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Biochemistry. 1999 Nov 16;38(46):15097-103.

The thumb domain of the P51-subunit is essential for activation of HIV reverse transcriptase.

Author information

1
Centre de Recherches de Biochimie Macromoléculaire, CNRS-UPR1086, Montpellier, France.

Abstract

The biologically relevant and active form of human immunodeficiency virus reverse transcriptase is a heterodimer produced in a two-step dimerization process. Dimerization involves first the rapid association of the two subunits, followed by a slow conformational change yielding a fully active form. In the present study, we demonstrate that the interaction between the thumb domain of p51 and the RNase-H domain of p66 plays a major role in an essential conformational change required for proper folding of the primer/template and the tRNA-binding site, for maturation and for activation of heterodimeric reverse transcriptase. A synthetic peptide derived from the sequence within the thumb domain of p51, which forms the interface with the RNase-H domains of p66, binds heterodimeric reverse transcriptase with an apparent dissociation constant in the nanomolar range and selectively inhibits activation of heterodimeric reverse transcriptase with an inhibition constant of 1.2 microM. A detailed study of the mechanism of inhibition reveals that this peptide does not require dissociation of heterodimeric RT for efficient inhibition and does not affect subunit association, but interferes with the conformational change required for activation of heterodimeric reverse transcriptase, resulting in a decrease in the affinity of reverse transcriptase for the tRNA and an increase in the stability of the primer/template/reverse transcriptase complex. We have previously proposed that the dimeric nature of reverse transcriptase represents an interesting target for the design of antiviral agents. On the basis of this work, we propose that the conformational changes involved in the activation of reverse transcriptase similarly represent an important target for the design of novel antiviral compounds.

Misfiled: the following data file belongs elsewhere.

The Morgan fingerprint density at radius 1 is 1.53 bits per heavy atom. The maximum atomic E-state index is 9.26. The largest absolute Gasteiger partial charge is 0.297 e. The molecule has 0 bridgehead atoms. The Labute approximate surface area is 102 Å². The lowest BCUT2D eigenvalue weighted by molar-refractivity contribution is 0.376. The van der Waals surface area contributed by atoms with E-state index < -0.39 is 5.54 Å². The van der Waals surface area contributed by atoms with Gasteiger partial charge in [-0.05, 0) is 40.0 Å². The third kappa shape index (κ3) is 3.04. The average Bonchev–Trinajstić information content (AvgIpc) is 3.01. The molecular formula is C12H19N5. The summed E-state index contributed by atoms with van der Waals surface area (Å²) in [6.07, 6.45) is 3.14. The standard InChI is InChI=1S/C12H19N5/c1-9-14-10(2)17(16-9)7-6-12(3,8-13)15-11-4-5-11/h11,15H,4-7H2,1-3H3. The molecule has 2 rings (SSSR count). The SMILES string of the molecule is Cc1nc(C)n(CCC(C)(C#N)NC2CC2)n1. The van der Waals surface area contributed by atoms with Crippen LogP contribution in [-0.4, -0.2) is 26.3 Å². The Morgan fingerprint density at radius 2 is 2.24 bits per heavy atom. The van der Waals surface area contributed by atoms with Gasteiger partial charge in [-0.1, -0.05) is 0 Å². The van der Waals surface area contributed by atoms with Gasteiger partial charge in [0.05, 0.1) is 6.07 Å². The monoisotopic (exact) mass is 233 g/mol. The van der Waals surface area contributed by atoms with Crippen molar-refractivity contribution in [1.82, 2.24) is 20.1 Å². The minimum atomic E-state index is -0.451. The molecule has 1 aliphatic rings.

PMID:
10563792
DOI:
10.1021/bi9914558
[Indexed for MEDLINE]

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